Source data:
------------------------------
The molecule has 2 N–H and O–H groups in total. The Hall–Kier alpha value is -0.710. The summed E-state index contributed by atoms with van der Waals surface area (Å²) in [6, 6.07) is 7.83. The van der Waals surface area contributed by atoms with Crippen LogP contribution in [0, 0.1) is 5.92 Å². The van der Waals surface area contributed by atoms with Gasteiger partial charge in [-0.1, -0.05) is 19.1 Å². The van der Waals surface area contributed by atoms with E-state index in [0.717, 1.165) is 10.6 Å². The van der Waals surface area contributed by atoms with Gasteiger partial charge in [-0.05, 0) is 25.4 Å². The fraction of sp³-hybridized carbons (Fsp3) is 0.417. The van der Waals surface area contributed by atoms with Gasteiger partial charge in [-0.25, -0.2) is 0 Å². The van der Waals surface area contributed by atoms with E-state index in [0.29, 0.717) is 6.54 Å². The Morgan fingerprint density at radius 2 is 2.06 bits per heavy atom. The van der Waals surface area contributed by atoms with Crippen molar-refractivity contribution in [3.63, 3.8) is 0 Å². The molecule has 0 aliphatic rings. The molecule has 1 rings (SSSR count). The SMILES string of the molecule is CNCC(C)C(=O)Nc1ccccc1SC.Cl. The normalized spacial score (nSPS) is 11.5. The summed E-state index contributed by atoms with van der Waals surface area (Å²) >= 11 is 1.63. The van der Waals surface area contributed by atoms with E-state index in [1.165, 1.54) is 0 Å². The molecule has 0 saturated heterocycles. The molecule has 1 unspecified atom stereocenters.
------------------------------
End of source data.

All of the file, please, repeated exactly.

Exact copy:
The molecule has 2 N–H and O–H groups in total. The Hall–Kier alpha value is -0.710. The summed E-state index contributed by atoms with van der Waals surface area (Å²) in [6, 6.07) is 7.83. The van der Waals surface area contributed by atoms with Crippen LogP contribution in [0, 0.1) is 5.92 Å². The van der Waals surface area contributed by atoms with Gasteiger partial charge in [-0.1, -0.05) is 19.1 Å². The van der Waals surface area contributed by atoms with E-state index in [0.717, 1.165) is 10.6 Å². The van der Waals surface area contributed by atoms with Gasteiger partial charge in [-0.05, 0) is 25.4 Å². The fraction of sp³-hybridized carbons (Fsp3) is 0.417. The van der Waals surface area contributed by atoms with Gasteiger partial charge in [-0.25, -0.2) is 0 Å². The van der Waals surface area contributed by atoms with E-state index in [0.29, 0.717) is 6.54 Å². The Morgan fingerprint density at radius 2 is 2.06 bits per heavy atom. The van der Waals surface area contributed by atoms with Crippen molar-refractivity contribution in [3.63, 3.8) is 0 Å². The molecule has 0 aliphatic rings. The molecule has 1 rings (SSSR count). The SMILES string of the molecule is CNCC(C)C(=O)Nc1ccccc1SC.Cl. The normalized spacial score (nSPS) is 11.5. The summed E-state index contributed by atoms with van der Waals surface area (Å²) >= 11 is 1.63. The van der Waals surface area contributed by atoms with E-state index in [1.165, 1.54) is 0 Å². The molecule has 0 saturated heterocycles. The molecule has 1 unspecified atom stereocenters.